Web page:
Or, as head coach Luke Walton put it...
“He’s emotionally devastated right now,” Walton told reporters at the Lakers’ shootaround on Monday morning. “It’s unfortunate. He was starting to play really good basketball.”
Ball was playing what some around the Lakers considered the best basketball of his young career so far, making his injury a particularly devastating one for him and the team.
“I think he knows how much we need him and he feels a responsibility for our team,” Walton said. “I haven’t had a chance to talk to him today, but yesterday he was pretty down.”
It seems Ball’s spirits may have improved since he and Walton spoke, as teammate Kyle Kuzma told reporters that when he spoke to Ball, his mood had gotten better because the diagnosis was more optimistic than initially though.
“He’s in good spirits right now. He thought it was going to be worse than what the outcome was, but he’ll be back in no time,” Kuzma said.
Until Ball gets back on the floor, he’s right to fear that the Lakers will miss what he brings to the team. Over the last 14 games the Lakers have played without LeBron James, the team is 3.9 points per 100 possessions better when Ball plays than they are when he sits, according to NBA.com.
There is also this, from before the fourth quarter of a game in which the Warriors obliterated the Lakers:
The Lakers are -49 in the 62 minutes they've played since Lonzo got hurt.— Laker Film Room (@LakerFilmRoom) January 22, 2019
Ball was the Lakers’ relentless pace-setter and one of their few natural facilitators, and it won’t be easy for the Lakers to replace him.
“When you lose a playmaker like Lonzo it’s going to be tough. One of the biggest keys to our offense is pushing in transition,” Kuzma said. “Already missing two of our better playmakers definitely puts us in a little hole, but it’s the same thing everybody always preaches. It’s that next man mentality, next up. It’s a team game.”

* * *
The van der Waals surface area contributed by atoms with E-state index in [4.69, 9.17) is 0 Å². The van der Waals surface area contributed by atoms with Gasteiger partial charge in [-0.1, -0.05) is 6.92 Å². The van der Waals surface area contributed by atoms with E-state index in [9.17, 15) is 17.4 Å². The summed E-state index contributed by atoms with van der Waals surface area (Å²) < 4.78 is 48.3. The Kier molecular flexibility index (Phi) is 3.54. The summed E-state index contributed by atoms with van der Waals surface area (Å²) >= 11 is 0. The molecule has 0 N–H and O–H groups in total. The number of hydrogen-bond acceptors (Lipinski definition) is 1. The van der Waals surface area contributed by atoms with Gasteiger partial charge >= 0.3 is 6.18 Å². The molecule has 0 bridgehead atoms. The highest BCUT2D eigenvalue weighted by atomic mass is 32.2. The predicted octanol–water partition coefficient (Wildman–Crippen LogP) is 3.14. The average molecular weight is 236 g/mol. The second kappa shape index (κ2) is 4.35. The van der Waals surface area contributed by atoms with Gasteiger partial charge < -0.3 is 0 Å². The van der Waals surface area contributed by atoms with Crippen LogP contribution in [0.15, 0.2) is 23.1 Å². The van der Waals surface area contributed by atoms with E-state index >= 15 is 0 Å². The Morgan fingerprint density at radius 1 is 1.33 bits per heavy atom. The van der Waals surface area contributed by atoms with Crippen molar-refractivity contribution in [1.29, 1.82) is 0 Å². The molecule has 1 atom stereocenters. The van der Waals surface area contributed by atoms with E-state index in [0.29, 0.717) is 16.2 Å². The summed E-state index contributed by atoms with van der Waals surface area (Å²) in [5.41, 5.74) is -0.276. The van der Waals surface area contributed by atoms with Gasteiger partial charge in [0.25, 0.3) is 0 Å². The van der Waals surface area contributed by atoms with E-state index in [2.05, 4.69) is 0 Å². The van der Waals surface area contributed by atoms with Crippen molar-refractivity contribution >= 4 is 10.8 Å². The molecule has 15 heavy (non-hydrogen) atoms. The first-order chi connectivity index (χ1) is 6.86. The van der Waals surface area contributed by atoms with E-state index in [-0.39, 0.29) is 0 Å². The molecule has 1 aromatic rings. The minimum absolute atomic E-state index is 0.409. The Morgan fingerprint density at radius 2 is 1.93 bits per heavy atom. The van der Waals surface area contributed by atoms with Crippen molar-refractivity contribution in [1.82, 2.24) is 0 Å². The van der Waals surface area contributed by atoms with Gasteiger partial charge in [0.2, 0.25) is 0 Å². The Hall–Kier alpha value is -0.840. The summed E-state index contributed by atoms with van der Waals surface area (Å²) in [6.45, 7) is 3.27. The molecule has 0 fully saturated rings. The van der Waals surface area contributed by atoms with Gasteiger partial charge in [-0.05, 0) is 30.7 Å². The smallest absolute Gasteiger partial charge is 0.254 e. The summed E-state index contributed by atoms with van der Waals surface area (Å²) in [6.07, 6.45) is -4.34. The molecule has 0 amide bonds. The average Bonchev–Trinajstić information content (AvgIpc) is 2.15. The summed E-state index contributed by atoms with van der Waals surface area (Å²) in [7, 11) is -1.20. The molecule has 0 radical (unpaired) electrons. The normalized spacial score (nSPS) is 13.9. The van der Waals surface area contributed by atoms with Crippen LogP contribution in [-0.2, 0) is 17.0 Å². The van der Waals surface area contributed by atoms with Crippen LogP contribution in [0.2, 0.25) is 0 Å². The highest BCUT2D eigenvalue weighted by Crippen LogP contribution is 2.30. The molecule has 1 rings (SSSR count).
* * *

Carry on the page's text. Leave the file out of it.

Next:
That may be true, and it’s also the right thing to say. It also may not matter, and even Kuzma was willing to admit that none of the next men up can replicate exactly what Ball brings.
“Obviously you can’t ever make up for somebody’s presence. You just try to put a band-aid over it or put some duct tape on it,” Kuzma said. “That’s the best analogy I can give you.”
The Lakers will likely get James and Rajon Rondo back over the next week, which is a hell of a piece of duct tape to make up for Ball’s absence. Still, it’s worth noting that it isn’t only offensively where the Lakers will feel Ball’s absence.
Over the last 14 games, the Lakers are never worse on defense than when Ball sits, hemorrhaging 111.2 points per 100 possessions while he’s on the bench (compared to 103.2 when he plays, according to NBA.com).
The steadying presences and skill of James and Rondo will help compensate for that in other ways, but how will the Lakers try to plug the gaping hole Ball’s absence leaves in their defense? Kuzma says they have to do it collectively.
“We have to communicate a lot more. Lonzo is a great defender in this league and he’s done a hell of a job the past two years of covering up a lot of mistakes, whether that’s getting steals in the passing lanes, picking up 94 feet, staying on bigger names and shutting guys down,” Kuzma said.
“It’s kind of up to the team to kind of (make up for it) collectively.”
The team will be doing so for a while, and Walton is just hoping that when Ball gets back he’ll be able to pick up right where he left off.
“I think he was in a really good groove,” Walton said. “We’ll get through it, he’ll come back and we’ll continue where we were.”
Things might not be quite that simple, but for now all the Lakers can do is hope they are, because they don’t have any other options.
For more Lakers talk, subscribe to the Silver Screen and Roll podcast feed on iTunes, Spotify, Stitcher or Google Podcasts. All stats per NBA.com and Basketball-Reference.com. You can follow Harrison on Twitter at @hmfaigen.